Workshop of the World

stories of industry in & around Philadelphia

Available from Oliver Evans Press, 101 E. Possum Hollow Rd., Wallingford, PA 19086. Payment must accompany order. Add appropriate postage. Volume discounts (10+) available.

Pasted Graphic 2 The Young Mill-Wright and Miller's Guide, Oliver Evans (1795).
In this revolutionary book, Oliver Evans proposed inventions and devices designed to fully automate and streamline the operation of flour mills. Written in plain language with easily understood plates, it became one of the most heavily used technical handbooks of the entire nineteenth century. Practical designs were supported by theoretical and experimental data conducted by Evans and his associates. Reprinted fifteen times between 1795-1865. This reprint of the first edition faithfully reproduces the original high-quality drawings, including two fold-out plates. Additionally, Eugene S. Ferguson, noted authority on Evans and his inventions, has provided an informative introduction.
—Facsimile reprint of the first edition published in 1795, 472 pages, 265 plates, including two fold-outs. Oliver Evans Press, 1990. $30 + $4 postage.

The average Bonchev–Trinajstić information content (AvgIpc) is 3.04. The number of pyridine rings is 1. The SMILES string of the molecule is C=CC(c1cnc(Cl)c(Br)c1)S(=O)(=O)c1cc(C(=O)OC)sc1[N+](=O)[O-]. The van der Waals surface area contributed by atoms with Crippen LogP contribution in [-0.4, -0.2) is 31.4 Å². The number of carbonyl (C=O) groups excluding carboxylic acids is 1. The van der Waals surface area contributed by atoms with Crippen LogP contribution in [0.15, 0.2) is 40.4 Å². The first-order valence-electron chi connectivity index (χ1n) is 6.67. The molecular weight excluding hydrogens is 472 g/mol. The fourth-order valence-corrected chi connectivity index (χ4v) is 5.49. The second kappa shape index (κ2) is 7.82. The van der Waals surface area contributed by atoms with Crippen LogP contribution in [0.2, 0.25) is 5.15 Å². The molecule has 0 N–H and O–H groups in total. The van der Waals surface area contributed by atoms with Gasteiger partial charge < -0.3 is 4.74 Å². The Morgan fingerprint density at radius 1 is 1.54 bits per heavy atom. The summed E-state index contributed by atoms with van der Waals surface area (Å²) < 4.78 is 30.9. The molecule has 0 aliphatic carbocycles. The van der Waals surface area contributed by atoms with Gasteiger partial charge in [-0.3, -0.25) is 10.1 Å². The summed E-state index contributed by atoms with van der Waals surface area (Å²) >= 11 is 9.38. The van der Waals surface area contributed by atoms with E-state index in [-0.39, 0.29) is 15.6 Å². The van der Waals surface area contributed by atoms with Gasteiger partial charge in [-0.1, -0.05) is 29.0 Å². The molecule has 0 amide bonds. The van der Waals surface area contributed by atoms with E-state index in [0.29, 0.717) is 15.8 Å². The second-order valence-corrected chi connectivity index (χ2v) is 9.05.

Pasted Graphic 1 The Abortion of the Young Steam Engineer's Guide, Oliver Evans (1805). Oliver Evans discussed his latest invention, the high pressure steam engine. Evan's designs were used in steamboat engines and high pressure mill engines in numerous textile mills, saw mills and other manufactories across the country. Evans also predicted the widespread use of solar energy and described a refrigeration cycle for producing cold water and ice. Evans used the term "abortion" because of his frustration with his inability to issue a larger and more detailed treatise on the subject. Eugene S. Ferguson, noted authority on Evans and his inventions, has provided an informative introduction.
—facsimile reprint of the first and only edition, published in 1805. 159 pages, 4 plates. Oliver Evans Press, 1990. $16 + $4 postage.

Pasted Graphic 3 Workshop of the World—A Selective Guide to the Industrial Archeology of Philadelphia (1990).
"Workshop of the World" was the proud claim of Philadelphia's industries and manufacturers for close to a century after the Civil War. During these years, the city's many neighborhoods supported hundreds of mills and factories which gave it a diversity of production that was unmatched anywhere in the world. In Philadelphia, there were hard goods produced, such as tools, furniture, automobile bodies, locomotives, ships, precision instruments, and toys. Soft goods were also produced in the more than 700 small and large plants across the city. These goods, which included clothing, linens, blankets, rugs, hats, and hosiery, also contributed to the grand claim of Philadelphia as the "Workshop of the World."

Since the 1950s, Philadelphia has changed; the city's economy is no longer tied as strongly to its industrial greatness. Companies are leaving the city, and blocks of buildings that once housed large industries are sitting vacant. As the city approaches the twenty-first century, the industries that made Philadelphia great are being replaced by other forms of business and the shape of the city is evolving to reflect these changes.